Joseph Maria Gordon

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Joseph Maria Gordon
General Joseph M Gordon.jpg
General Joseph M Gordon
Birth name José María Jacobo Rafael Ramón Francisco Gabriel del Corazón de Jesús Gordon y Prendergast
Born 18 March 1856 (1856-03-18)
Jerez de la Frontera, Spain
Died 6 September 1929 (1929-09-07) (aged 73)
UK
Allegiance British Empire
Service/branch Army
Years of service 1874–1921
Rank Major General
Commands held Chief of the General Staff
Battles/wars Second Boer War
Awards Companion of the Order of the Bath
Other work Instructor, police officer

Major General Joseph Maria Gordon CB (18 March 1856 – 6 September 1929), was an officer in the British Army, later holding the position of Commandant of the South Australian Military Forces and serving in the Second Boer War in South Africa. Gordon subsequently held the position of Chief of the General Staff in the Australian Army before commanding a number of reserve formations during the First World War. Born in Jerez de la Frontera, Spain, he was the son of Carlos Pedro Gordon, of Scottish descent, and Elena Maria Prendergast, of Irish descent. He died in 1929.

Biography[edit]

Gordon was born in Jerez de la Frontera, in southern Spain. At birth, he was named José María Jacobo Rafael Ramón Francisco Gabriel del Corazón de Jesús Gordon y Prendergast. His Spanish-born parents of Scottish and Irish descent[1] were descended from 18th century migrants from Scotland.[2] Spanish was Gordon's mother tongue, but at age seven, in 1867. his family returned to Scotland in 1867, when his father had inherited the family estates. Gordon then learnt to speak English, but he retained an accent for many years, if not the rest of his life. He grew up in Great Britain, where he attended the artillery and engineering military academy at Woolwich, beginning in 1874.[1]

After he obtained his commission, Gordon was stationed in Ireland, but in 1879 he resigned in poor health and traveled to New Zealand with the hope of improving his health.[1] In New Zealand he spent time as a drill instructor before moving to Melbourne and working as a journalist.[2] He unsuccessfully tried acting, newspaper publishing, and being a merchant before joining the police force in Adelaide, South Australia in 1881.[1] He subsequently joined the Australian Army as an officer in an artillery regiment.[1]

In South Australia he was appointed the first commander for Fort Glanville, the state's first coastal fortification. He was appointed on 8 September 1882 as a lieutenant and took charge of the fort and district. By 1892 he had been promoted to lieutenant colonel.[3] That year he also married Eileen Fitzgerald; the couple had two children, Eileen and Carlos.[1] He was promoted to colonel in 1893 and became the Commandant of South Australia's military forces in the same year, succeeding Major General M.F. Downes. During his career he was named Companion of the Order of the Bath and temporarily appointed Brigadier General. He wrote the training manual for all South Australian garrison artillery.[2]

In 1900 he went to South Africa where he participated in the Second Boer War, serving as chief staff officer for Overseas Colonial Forces.[1][3] Following the federation of the Australian colonies Gordon was transferred to Victoria where he commanded the new Commonwealth Military Forces in the state until 1905, and later held a similar command in New South Wales between 1905 and 1912.[3] Although he had been passed over for a number of senior appointments previously, Gordon subsequently held the position of Chief of the General Staff without promotion to major general during 1912–1914 in order not to extend his time until retirement.[3]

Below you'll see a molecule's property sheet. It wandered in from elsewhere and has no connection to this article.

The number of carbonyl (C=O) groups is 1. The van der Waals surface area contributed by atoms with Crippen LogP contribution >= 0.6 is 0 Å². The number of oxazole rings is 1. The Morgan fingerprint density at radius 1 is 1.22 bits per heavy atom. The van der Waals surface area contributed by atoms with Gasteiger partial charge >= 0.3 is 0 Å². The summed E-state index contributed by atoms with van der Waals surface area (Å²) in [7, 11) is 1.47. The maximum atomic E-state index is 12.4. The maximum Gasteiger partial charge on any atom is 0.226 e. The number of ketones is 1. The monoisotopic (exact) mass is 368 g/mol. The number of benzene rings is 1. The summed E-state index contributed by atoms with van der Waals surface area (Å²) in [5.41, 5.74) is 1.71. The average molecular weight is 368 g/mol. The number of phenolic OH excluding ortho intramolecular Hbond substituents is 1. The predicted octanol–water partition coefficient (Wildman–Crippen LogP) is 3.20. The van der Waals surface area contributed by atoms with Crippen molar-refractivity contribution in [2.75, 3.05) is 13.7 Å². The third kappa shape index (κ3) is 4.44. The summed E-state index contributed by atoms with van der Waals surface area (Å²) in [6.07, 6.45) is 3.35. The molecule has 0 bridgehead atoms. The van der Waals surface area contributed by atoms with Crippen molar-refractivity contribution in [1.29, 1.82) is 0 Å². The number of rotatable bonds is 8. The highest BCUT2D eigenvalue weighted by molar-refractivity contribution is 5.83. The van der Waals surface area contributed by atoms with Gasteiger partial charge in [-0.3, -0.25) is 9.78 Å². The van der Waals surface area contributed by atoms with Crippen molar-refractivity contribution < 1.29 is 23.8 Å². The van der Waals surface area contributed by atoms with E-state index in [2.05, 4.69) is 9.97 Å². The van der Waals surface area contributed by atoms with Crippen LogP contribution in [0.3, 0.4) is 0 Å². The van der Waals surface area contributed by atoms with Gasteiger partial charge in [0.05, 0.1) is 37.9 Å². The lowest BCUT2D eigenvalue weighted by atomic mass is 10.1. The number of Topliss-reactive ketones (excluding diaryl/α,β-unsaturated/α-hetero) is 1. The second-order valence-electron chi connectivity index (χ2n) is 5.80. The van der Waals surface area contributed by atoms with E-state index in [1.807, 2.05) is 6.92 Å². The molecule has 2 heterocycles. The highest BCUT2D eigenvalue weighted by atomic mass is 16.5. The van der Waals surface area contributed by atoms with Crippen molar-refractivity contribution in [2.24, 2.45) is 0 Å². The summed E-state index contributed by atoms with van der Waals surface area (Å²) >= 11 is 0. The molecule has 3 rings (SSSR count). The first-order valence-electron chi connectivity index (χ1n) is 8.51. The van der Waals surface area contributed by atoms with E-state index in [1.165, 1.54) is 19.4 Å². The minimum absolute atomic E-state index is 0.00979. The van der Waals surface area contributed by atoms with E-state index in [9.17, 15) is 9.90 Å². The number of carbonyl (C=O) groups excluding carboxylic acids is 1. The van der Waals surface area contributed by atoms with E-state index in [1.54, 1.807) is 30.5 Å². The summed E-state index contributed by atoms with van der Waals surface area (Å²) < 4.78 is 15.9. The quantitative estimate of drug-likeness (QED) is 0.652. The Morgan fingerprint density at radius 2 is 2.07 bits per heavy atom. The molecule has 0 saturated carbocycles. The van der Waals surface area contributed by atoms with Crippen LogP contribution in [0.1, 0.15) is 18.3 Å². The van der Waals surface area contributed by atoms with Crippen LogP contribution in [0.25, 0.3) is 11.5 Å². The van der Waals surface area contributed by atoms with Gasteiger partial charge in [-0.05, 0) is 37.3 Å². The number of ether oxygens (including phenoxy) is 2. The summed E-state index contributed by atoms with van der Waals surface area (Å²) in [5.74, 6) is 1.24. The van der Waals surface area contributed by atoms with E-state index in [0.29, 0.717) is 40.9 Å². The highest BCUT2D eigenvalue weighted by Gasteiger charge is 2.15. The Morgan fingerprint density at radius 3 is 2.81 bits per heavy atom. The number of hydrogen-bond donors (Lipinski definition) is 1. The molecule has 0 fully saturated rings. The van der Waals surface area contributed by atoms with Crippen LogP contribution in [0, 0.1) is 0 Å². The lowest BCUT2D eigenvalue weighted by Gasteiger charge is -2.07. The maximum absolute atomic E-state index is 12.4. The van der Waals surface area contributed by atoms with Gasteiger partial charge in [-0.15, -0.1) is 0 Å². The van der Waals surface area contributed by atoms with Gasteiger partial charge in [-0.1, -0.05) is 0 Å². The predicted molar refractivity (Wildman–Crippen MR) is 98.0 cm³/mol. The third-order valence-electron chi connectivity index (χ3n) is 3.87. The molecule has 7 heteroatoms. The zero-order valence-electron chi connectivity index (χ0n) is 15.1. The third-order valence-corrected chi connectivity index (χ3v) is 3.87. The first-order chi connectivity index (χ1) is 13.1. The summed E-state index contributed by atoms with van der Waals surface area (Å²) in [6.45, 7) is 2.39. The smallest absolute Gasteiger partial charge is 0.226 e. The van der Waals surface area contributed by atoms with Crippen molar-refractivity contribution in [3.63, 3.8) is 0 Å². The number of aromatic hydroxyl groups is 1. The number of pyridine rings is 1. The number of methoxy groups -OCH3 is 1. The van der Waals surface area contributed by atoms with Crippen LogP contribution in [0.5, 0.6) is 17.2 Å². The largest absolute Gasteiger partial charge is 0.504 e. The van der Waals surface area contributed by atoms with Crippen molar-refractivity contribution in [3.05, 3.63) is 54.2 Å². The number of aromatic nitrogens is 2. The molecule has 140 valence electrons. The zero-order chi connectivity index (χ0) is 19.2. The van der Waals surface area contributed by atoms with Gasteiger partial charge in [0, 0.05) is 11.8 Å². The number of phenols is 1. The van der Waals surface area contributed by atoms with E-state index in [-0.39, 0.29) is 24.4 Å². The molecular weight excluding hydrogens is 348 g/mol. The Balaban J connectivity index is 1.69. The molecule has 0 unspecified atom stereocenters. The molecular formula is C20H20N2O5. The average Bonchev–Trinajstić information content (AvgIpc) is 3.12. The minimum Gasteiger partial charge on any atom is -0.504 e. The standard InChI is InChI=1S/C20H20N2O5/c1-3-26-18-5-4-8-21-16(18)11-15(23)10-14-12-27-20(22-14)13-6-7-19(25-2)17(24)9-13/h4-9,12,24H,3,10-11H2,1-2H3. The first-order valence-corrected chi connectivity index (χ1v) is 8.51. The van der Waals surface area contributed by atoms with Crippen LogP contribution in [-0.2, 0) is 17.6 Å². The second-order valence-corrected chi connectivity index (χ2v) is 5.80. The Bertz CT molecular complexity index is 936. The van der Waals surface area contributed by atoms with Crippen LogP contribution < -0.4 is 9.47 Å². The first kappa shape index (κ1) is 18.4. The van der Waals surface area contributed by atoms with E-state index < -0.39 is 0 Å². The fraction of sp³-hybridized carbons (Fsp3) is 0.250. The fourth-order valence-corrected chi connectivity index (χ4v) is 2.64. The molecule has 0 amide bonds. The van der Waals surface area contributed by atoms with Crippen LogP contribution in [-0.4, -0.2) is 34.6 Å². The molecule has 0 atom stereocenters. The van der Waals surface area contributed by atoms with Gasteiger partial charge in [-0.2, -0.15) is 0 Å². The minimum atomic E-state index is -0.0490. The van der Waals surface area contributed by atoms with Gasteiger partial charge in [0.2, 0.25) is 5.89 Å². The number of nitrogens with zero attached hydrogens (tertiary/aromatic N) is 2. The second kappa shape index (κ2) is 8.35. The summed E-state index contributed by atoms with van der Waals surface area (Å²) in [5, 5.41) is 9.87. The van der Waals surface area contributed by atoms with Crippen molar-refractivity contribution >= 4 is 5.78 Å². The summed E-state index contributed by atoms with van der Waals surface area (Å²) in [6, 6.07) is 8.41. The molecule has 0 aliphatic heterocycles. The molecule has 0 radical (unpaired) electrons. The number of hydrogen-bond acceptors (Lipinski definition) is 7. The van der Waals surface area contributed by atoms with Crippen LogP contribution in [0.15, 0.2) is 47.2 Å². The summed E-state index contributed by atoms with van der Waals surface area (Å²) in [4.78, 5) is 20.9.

Gordon relinquished this position in July 1914 and was on his way to England on holiday when the First World War broke out. He subsequently offered his services to the Australian Army but was unsuccessful, probably due to his age. However, he subsequently commanded a number of reserve formations of the British Army in England during 1914–1915, and later served with the Army of Occupation in Germany in 1919.[3] In 1921, he was given the honorary rank of major general and placed on the retired list. He published his autobiography the same year.[1][3]

He died of cancer in England in 1929.[1] He was regarded as an able and intelligent officer and during his service he contributed to the foundation of early Australian military aviation and the setting up of the Lithgow Small Arms Factory.[3]

Notes[edit]

  1. ^ a b c d e f g h i Perry 1983, pp. 54–55.
  2. ^ a b c Hastings 1986, p. 180.
  3. ^ a b c d e f g Dennis et al 2008, p. 240.

References[edit]

  • Dennis, Peter; Grey, Jeffrey; Morris, Ewan; Prior, Robin; and Jean Bou (2008). The Oxford Companion to Australian Military History (Second ed.). Melbourne: Oxford University Press. ISBN 978-0-19-551784-2. 
  • Gordon, Joseph (1921). The Chronicles of a Gay Gordon. London: Cassell and Co. Ltd. 
  • Hastings, Major Brian (1986). "Coast Artillery 1854–1962". In Brook, David (editor). Roundshot to Rapier (Artillery in South Australia 1840–1984). Adelaide: Royal Artillery Association of South Australia. p. 180. ISBN 0-85864-098-8. 
  • Perry, Warren (1983). "Gordon, Joseph Maria (1856–1929)". Australian Dictionary of Biography, Volume 9. Melbourne University Press. pp. 54–55. 

External links[edit]

Military offices
Preceded by
Lieutenant Colonel Francis Adrian Wilson
Chief of the General Staff
1912–1914
Succeeded by
Major General James Gordon Legge